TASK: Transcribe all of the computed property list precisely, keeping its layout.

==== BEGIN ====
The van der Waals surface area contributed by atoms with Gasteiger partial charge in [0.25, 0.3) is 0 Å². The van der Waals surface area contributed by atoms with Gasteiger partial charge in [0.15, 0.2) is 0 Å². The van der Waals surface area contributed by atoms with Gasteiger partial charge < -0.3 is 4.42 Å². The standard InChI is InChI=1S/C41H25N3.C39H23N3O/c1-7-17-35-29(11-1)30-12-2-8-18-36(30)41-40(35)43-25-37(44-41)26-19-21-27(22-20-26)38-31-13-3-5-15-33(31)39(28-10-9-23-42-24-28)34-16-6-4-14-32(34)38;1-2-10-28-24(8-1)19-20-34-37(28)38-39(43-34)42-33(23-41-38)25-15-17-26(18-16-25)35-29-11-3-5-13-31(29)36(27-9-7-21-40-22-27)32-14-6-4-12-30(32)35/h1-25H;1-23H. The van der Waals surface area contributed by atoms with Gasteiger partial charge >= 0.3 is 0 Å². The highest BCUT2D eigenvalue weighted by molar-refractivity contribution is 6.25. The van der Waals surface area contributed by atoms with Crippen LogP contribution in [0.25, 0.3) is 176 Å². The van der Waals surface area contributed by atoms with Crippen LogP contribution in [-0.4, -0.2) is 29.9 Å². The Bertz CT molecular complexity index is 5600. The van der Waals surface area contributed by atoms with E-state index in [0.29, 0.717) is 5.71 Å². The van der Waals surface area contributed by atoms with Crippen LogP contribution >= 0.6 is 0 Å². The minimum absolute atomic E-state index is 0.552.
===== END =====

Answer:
The van der Waals surface area contributed by atoms with Gasteiger partial charge in [0.25, 0.3) is 0 Å². The van der Waals surface area contributed by atoms with Gasteiger partial charge in [0.15, 0.2) is 0 Å². The van der Waals surface area contributed by atoms with Gasteiger partial charge < -0.3 is 4.42 Å². The standard InChI is InChI=1S/C41H25N3.C39H23N3O/c1-7-17-35-29(11-1)30-12-2-8-18-36(30)41-40(35)43-25-37(44-41)26-19-21-27(22-20-26)38-31-13-3-5-15-33(31)39(28-10-9-23-42-24-28)34-16-6-4-14-32(34)38;1-2-10-28-24(8-1)19-20-34-37(28)38-39(43-34)42-33(23-41-38)25-15-17-26(18-16-25)35-29-11-3-5-13-31(29)36(27-9-7-21-40-22-27)32-14-6-4-12-30(32)35/h1-25H;1-23H. The van der Waals surface area contributed by atoms with Gasteiger partial charge >= 0.3 is 0 Å². The highest BCUT2D eigenvalue weighted by molar-refractivity contribution is 6.25. The van der Waals surface area contributed by atoms with Crippen LogP contribution in [0.25, 0.3) is 176 Å². The van der Waals surface area contributed by atoms with Crippen LogP contribution in [-0.4, -0.2) is 29.9 Å². The Bertz CT molecular complexity index is 5600. The van der Waals surface area contributed by atoms with E-state index in [0.29, 0.717) is 5.71 Å². The van der Waals surface area contributed by atoms with Crippen LogP contribution >= 0.6 is 0 Å². The minimum absolute atomic E-state index is 0.552.